For me there are two very strong set of medium-term and long-term positive drivers.

Positive drivers

Let me break a brutal truth to all those readers who believe in financial rectitude and investing in quality stuff, in companies we’ve all heard about. As sure as night follows day, at some point late in 2014, both emerging markets and the eurozone will finally find favour amongst investors scared witless by the prices being asked for supposedly safe US equities.

When this unthinkable event does finally take place – and I am 90% convinced it will come to pass – Turkish equities will suddenly rush back into favour. Until then, of course, the prognosis is probably grim. In fact, I’m honest enough to concede that sentiment towards Turkish equities could turn positively cataclysmic over the next six to nine months, largely because a general election is due next year. The current, excellent, incumbent as president would probably like to stay on in the job but there’s the small problem of the current prime minister, who’d also really rather like that job. Sadly for the prime minister, we have discovered in recent months that a great deal of the westernised elite would rather barbecue their bodily parts than have Erdogan (the PM) as president. So I can confidently predict lashings of political intrigue, panicky investors and volatile markets. In plain language, Turkish equities will get a lot cheaper before my positive drivers kick in. Your moment will come when blood is on the financial floor (let’s hope there’s no blood on the streets as well) and everyone has capitulated.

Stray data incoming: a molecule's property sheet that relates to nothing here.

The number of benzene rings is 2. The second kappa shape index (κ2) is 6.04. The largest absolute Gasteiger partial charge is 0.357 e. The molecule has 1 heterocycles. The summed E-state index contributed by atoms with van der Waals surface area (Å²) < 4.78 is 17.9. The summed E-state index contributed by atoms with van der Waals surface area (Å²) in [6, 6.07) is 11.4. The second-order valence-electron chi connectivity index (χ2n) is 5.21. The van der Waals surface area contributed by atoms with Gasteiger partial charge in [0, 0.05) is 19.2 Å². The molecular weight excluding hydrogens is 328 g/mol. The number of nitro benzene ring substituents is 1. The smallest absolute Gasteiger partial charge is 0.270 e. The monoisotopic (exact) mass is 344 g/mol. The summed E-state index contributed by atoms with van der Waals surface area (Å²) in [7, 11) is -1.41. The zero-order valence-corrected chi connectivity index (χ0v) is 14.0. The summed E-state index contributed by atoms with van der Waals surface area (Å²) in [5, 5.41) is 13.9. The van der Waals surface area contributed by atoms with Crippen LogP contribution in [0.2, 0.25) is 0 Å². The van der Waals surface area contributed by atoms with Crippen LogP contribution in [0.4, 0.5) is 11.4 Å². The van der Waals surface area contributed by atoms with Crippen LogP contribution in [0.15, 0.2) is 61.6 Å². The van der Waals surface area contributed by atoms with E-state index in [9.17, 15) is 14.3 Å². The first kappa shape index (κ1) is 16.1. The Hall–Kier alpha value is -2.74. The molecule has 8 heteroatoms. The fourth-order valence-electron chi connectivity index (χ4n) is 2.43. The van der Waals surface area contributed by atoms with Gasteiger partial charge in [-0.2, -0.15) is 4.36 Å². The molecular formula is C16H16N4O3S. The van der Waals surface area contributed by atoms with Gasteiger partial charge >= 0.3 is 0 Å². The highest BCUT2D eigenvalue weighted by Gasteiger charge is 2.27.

But 2014 will bring with it huge change and as sentiment turns towards Turkey, suddenly everyone will ignore the negatives and focus on the positives. And the good news here is that there are many more profoundly good reasons for buying into Turkish equities.

Again in no particular order of importance, I would list

  • An economy that is light years ahead of China and the other BRIC countries in restructuring. In particular, its banks have been cleaned up, inflation has been pushed down (though it keeps popping back up again), and the consumer sector is vibrant.
  • Turkish corporate governance – though poor – is light years ahead of any comparable BRIC country, and every year brings new improvements. This mirrors the country’s slow but steady drift towards a democratic, rule-governed society. It’s not there yet, but progress in the last decade has been truly heroic.
  • A fast-growing middle class (much of it pious and based in the Anatolian hinterland) is lapping up the delights of a consumer sector, with increasing house prices, more jobs, a growing mortgage sector, improving consumer credit and decent working conditions.
  • Turkey might even crawl towards a solution for its perennial ‘problems’ i.e. Cyprus, the Kurds, and the Greeks.